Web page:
Skip to main content

Questions on My Wall

1) Does beauty matter?

2) Are there answers?

3) Am I chosen?

Make of these what you will. However, no pat answers are allowed. Also, no strictly anonymous comments (please include your name if you do not have a Blogger account).


Michael H. said…
1) Yes, beauty does matter. And who cares if beauty is skin deep. After all, who wants a good-lookin' pancreas.

2) Yes, there are most definitely answers... for example (as Doug Adams so rightly pointed out), the answer to the ultimate question in life is 42. It remains to be discovered whether there are questions worthy of the answers.

3) Yes, you are chosen. It just remains to be seen whether that calling will lead to fame, riches and glory -- or an obscure, early death.

Isn't it amazing how three affirmative answers can be so depressing.

why I do not try telling the future
Lee Ann said…
Smart aleck! But good to hear from you anyway. :-)
John C. said…
The trouble with profound questions is that they often require a great deal of qualification to become answerable.

1) Beauty matters, but it comes in many forms. Artwork may be visually beautiful; the same goes for landscapes, birds, or people. But we all know that the visual isn't the whole of the thing or person. The essence should be beautiful too. Beauty has many subjective definitions, but there are a few things that are incontrovertible--among them: "...beautiful are the feet that bring the sound of good news." Well, now. Do you have beautiful feet? However you answer the question, it matters.

2) There are answers. We don't always like them, and we don't always hear them. The latter predicament has many causes. It may be that we don't want to hear the answers to our questions, and so they trickle down our emotional raincoats and never get to our hearts. The problem might also be that the answer does not come in the form we expect--we look so hard in this corner, but the answer is in that one. I think the trouble may also be the fact that answers do not always come in our lifetimes.

3) Yes. Every creature on earth has a purpose. For more specifics, I suppose you'll have to do a lot of soul-searching.

Popular posts from this blog

How to Waste Time When You Could Be Watching a Zombie Movie

Today I read one of those horrible articles that the internet seems to have been designed for, consisting of 40 tips for becoming as successful as the author: "How to Live a Full Life (and Leave Nothing on the Table) by 30." Yes, that's really the title. Normally I wouldn't publish a blog post in response, but because I managed to Come Down with a Chronic Illness (and Achieve Basically Nothing Else) by 30 and Am Currently Feeling the Aftereffects of One of the Treatments I Periodically Take, Which Causes Me to Feel High and Lose My Inhibitions, I'm just going to go for it. (Author's point #33: "Seriously, You Can Do Whatever You Want." Why thank you, young man, I think I will!)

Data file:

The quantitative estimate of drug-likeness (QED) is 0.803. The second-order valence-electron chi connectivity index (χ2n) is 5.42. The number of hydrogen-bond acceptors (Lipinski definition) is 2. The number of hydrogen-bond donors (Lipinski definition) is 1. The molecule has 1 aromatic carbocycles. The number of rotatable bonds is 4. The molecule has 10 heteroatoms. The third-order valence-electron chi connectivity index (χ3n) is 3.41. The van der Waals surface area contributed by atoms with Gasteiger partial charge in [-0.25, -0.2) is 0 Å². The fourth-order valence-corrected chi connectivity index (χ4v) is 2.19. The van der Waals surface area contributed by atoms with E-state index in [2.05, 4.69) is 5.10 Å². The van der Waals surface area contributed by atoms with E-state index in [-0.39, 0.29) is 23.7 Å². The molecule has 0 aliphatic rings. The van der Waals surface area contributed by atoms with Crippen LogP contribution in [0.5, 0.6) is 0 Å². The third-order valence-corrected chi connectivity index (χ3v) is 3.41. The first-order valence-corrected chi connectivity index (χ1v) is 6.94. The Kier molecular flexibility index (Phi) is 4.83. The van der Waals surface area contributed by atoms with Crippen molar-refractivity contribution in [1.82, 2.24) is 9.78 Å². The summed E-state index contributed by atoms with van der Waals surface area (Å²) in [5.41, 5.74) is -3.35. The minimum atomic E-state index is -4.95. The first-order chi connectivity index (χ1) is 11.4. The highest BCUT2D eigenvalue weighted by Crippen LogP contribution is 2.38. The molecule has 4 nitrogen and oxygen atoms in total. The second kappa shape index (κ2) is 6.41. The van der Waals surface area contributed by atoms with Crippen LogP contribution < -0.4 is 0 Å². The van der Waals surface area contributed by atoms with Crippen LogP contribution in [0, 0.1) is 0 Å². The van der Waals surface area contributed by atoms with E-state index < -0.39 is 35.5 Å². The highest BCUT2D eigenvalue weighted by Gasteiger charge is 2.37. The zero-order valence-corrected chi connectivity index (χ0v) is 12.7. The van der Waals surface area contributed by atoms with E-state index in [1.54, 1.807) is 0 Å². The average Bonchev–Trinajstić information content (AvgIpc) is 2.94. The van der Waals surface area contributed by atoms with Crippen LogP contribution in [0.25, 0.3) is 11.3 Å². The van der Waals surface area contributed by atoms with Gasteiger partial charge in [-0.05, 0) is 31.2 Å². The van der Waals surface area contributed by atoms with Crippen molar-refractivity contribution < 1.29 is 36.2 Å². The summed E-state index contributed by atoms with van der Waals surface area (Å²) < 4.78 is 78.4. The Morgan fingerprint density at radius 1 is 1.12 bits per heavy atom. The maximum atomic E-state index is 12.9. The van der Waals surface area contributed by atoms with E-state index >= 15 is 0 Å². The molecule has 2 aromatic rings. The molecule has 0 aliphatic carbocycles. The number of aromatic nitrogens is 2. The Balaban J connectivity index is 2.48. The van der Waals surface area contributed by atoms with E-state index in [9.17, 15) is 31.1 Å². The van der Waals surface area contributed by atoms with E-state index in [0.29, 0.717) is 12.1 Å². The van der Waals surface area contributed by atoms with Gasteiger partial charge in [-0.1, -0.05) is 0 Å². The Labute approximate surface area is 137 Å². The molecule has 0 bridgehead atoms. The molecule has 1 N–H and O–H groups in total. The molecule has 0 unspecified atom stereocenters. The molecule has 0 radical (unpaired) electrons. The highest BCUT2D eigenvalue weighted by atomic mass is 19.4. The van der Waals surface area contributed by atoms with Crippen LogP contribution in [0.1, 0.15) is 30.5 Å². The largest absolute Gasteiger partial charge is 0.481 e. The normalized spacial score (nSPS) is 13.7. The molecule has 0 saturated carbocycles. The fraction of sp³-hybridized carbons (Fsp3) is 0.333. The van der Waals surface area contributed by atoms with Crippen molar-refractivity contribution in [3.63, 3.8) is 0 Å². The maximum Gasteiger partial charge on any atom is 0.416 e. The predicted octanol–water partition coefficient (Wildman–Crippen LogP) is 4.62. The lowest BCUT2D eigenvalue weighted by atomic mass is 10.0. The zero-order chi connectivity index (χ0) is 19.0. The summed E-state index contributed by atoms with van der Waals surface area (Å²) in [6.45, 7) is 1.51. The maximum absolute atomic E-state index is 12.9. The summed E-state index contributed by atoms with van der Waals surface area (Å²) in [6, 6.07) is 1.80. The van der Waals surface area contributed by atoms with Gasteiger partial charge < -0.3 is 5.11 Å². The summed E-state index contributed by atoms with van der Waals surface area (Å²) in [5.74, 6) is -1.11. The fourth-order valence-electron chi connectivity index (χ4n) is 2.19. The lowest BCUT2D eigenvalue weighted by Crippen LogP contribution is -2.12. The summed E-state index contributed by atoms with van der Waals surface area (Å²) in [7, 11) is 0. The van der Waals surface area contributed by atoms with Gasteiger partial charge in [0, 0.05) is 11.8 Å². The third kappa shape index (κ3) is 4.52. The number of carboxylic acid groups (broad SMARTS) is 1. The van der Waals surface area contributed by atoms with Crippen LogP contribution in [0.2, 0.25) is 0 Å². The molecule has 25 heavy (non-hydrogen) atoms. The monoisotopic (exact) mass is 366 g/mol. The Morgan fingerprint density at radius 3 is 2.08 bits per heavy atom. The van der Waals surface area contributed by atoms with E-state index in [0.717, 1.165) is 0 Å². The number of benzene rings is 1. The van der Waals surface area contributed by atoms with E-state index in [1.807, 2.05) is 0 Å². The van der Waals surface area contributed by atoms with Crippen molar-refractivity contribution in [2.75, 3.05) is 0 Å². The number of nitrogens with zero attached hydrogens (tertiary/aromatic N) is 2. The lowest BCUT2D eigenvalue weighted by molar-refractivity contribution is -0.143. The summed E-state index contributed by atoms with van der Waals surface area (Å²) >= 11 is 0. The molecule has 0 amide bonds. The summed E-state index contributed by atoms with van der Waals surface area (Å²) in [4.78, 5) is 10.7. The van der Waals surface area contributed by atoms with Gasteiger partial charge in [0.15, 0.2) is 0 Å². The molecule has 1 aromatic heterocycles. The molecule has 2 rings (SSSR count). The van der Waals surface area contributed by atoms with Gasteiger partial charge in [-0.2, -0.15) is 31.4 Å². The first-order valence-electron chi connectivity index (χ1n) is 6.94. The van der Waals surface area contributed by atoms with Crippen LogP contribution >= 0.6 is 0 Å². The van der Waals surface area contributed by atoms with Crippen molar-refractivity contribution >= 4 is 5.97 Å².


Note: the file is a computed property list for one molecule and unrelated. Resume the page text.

The author's name is Ryan Holiday, and he has published several books. It sounds like he is also very wealthy, because note point #15, "Sooner Is Not Better," where he says he had a weird goal of becoming a millionaire by 25, but it didn't happen until after

Lyme Recovery, Seven Years In

When I first got my Lyme diagnosis, I went to the library and borrowed all the books on Lyme disease I could find (there were only three, if I recall correctly). One book was the personal account of a woman whose undiagnosed Lyme crossed her placenta and infected her unborn son, who later died in childhood after horrific symptoms. That book and a second featured images of magnified ticks, and I would peek through the pages taking care not to accidentally touch the photographs. I realized I might never have children. I returned the books to the library.

The third book was Biography of a Germ by Arno Karlen, a scientific essay on the Lyme spirochete. I didn't finish it because I took it back to the library as part of my stop-scaring-myself-silly dragnet. But I remembered it fondly. The author methodically explored the Lyme bacteria, Borrelia burdorferi, as an organism in its own right, a marvel of evolutionary survival that relies on a complex chain of ticks, small ani…

Me Eve, You Adam

Recently a male friend read Paradise Lost, as part of a book group that was predominately women. How I would have loved to be a fly on that wall.

I told him what I always say to people reading Milton for the first time: He was an incredible poet, but a horrible man who who portrayed the mother of all humanity as a bimbo, perpetuating an offensive stereotype as some sort of religious reality. Oh, don't get me started on this guy. I become incoherent talking about him.

After the book club meeting, my friend texted me: You were right about Milton's Eve!

I laughed for a long time at that. Then I got to thinking. What if Eve had been created first, Adam had sinned first, and Milton had been a woman?
Reverse Paradise Lost Note: Since I could not hope to parody Milton's splendid poetry, I have written this in play form. Please imagine that what follows is an excerpt of an entire work. Book II. Eve: I have completed my monumental task of naming all the animals, and I have greatly e…